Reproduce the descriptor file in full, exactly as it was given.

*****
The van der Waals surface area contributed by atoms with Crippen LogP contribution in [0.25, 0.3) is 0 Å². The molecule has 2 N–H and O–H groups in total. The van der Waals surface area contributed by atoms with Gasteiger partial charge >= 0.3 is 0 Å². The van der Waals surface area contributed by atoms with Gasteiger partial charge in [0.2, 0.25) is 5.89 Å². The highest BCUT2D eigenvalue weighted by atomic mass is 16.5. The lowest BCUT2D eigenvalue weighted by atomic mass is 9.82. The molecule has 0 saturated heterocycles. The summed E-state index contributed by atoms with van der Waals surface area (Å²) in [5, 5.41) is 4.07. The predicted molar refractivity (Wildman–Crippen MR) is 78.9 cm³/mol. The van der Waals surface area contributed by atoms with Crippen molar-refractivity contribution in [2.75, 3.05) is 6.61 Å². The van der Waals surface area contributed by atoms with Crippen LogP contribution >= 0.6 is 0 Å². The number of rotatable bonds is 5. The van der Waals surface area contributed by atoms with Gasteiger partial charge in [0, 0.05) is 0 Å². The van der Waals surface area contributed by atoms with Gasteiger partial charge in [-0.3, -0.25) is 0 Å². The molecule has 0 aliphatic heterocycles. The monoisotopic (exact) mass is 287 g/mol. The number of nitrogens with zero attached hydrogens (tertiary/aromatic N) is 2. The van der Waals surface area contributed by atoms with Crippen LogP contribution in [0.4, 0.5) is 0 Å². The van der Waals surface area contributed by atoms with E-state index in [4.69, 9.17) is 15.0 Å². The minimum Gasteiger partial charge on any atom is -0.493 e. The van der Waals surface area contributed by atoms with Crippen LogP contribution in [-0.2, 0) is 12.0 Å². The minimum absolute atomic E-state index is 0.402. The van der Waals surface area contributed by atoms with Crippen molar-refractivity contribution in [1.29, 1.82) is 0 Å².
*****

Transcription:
The van der Waals surface area contributed by atoms with Crippen LogP contribution in [0.25, 0.3) is 0 Å². The molecule has 2 N–H and O–H groups in total. The van der Waals surface area contributed by atoms with Gasteiger partial charge >= 0.3 is 0 Å². The van der Waals surface area contributed by atoms with Gasteiger partial charge in [0.2, 0.25) is 5.89 Å². The highest BCUT2D eigenvalue weighted by atomic mass is 16.5. The lowest BCUT2D eigenvalue weighted by atomic mass is 9.82. The molecule has 0 saturated heterocycles. The summed E-state index contributed by atoms with van der Waals surface area (Å²) in [5, 5.41) is 4.07. The predicted molar refractivity (Wildman–Crippen MR) is 78.9 cm³/mol. The van der Waals surface area contributed by atoms with Crippen molar-refractivity contribution in [2.75, 3.05) is 6.61 Å². The van der Waals surface area contributed by atoms with Crippen LogP contribution >= 0.6 is 0 Å². The number of rotatable bonds is 5. The van der Waals surface area contributed by atoms with Gasteiger partial charge in [0, 0.05) is 0 Å². The van der Waals surface area contributed by atoms with Gasteiger partial charge in [-0.3, -0.25) is 0 Å². The molecule has 0 aliphatic heterocycles. The monoisotopic (exact) mass is 287 g/mol. The number of nitrogens with zero attached hydrogens (tertiary/aromatic N) is 2. The van der Waals surface area contributed by atoms with Crippen LogP contribution in [0.4, 0.5) is 0 Å². The van der Waals surface area contributed by atoms with E-state index in [4.69, 9.17) is 15.0 Å². The minimum Gasteiger partial charge on any atom is -0.493 e. The van der Waals surface area contributed by atoms with Crippen LogP contribution in [-0.2, 0) is 12.0 Å². The minimum absolute atomic E-state index is 0.402. The van der Waals surface area contributed by atoms with Crippen molar-refractivity contribution in [1.29, 1.82) is 0 Å².